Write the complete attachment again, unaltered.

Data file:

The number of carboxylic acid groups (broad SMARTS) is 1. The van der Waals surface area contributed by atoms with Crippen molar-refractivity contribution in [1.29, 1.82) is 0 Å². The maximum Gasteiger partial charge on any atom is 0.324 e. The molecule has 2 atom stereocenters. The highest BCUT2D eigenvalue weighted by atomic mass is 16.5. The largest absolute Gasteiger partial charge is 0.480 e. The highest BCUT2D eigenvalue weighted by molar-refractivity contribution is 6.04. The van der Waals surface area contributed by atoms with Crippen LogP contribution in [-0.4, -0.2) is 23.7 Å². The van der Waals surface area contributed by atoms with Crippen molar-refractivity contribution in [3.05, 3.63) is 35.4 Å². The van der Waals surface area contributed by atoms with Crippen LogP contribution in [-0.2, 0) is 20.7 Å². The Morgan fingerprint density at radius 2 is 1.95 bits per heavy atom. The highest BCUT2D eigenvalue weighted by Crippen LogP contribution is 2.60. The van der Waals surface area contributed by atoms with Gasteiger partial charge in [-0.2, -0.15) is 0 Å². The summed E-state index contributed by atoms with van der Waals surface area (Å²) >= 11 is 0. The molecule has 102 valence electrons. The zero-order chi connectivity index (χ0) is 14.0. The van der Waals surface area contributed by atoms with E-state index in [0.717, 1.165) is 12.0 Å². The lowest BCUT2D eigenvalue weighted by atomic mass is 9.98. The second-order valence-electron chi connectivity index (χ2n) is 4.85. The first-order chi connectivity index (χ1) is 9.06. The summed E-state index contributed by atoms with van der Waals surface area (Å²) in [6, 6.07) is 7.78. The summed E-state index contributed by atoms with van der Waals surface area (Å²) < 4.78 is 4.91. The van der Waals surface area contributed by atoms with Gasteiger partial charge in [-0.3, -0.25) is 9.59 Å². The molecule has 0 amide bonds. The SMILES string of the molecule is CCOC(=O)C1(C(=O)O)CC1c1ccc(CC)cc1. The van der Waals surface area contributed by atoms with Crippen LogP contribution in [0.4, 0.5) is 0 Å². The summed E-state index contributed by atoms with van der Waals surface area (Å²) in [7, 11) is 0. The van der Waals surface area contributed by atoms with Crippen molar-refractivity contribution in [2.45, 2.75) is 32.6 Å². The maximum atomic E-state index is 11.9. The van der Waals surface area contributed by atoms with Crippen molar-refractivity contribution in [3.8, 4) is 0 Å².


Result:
The number of carboxylic acid groups (broad SMARTS) is 1. The van der Waals surface area contributed by atoms with Crippen molar-refractivity contribution in [1.29, 1.82) is 0 Å². The maximum Gasteiger partial charge on any atom is 0.324 e. The molecule has 2 atom stereocenters. The highest BCUT2D eigenvalue weighted by atomic mass is 16.5. The largest absolute Gasteiger partial charge is 0.480 e. The highest BCUT2D eigenvalue weighted by molar-refractivity contribution is 6.04. The van der Waals surface area contributed by atoms with Crippen LogP contribution in [-0.4, -0.2) is 23.7 Å². The van der Waals surface area contributed by atoms with Crippen molar-refractivity contribution in [3.05, 3.63) is 35.4 Å². The van der Waals surface area contributed by atoms with Crippen LogP contribution in [-0.2, 0) is 20.7 Å². The Morgan fingerprint density at radius 2 is 1.95 bits per heavy atom. The highest BCUT2D eigenvalue weighted by Crippen LogP contribution is 2.60. The van der Waals surface area contributed by atoms with Gasteiger partial charge in [-0.2, -0.15) is 0 Å². The summed E-state index contributed by atoms with van der Waals surface area (Å²) >= 11 is 0. The molecule has 102 valence electrons. The zero-order chi connectivity index (χ0) is 14.0. The van der Waals surface area contributed by atoms with E-state index in [0.717, 1.165) is 12.0 Å². The lowest BCUT2D eigenvalue weighted by atomic mass is 9.98. The second-order valence-electron chi connectivity index (χ2n) is 4.85. The first-order chi connectivity index (χ1) is 9.06. The summed E-state index contributed by atoms with van der Waals surface area (Å²) in [6, 6.07) is 7.78. The summed E-state index contributed by atoms with van der Waals surface area (Å²) < 4.78 is 4.91. The van der Waals surface area contributed by atoms with Gasteiger partial charge in [-0.3, -0.25) is 9.59 Å². The molecule has 0 amide bonds. The SMILES string of the molecule is CCOC(=O)C1(C(=O)O)CC1c1ccc(CC)cc1. The van der Waals surface area contributed by atoms with Crippen LogP contribution in [0.4, 0.5) is 0 Å². The summed E-state index contributed by atoms with van der Waals surface area (Å²) in [7, 11) is 0. The van der Waals surface area contributed by atoms with Crippen molar-refractivity contribution in [2.45, 2.75) is 32.6 Å². The maximum atomic E-state index is 11.9. The van der Waals surface area contributed by atoms with Crippen molar-refractivity contribution in [3.8, 4) is 0 Å².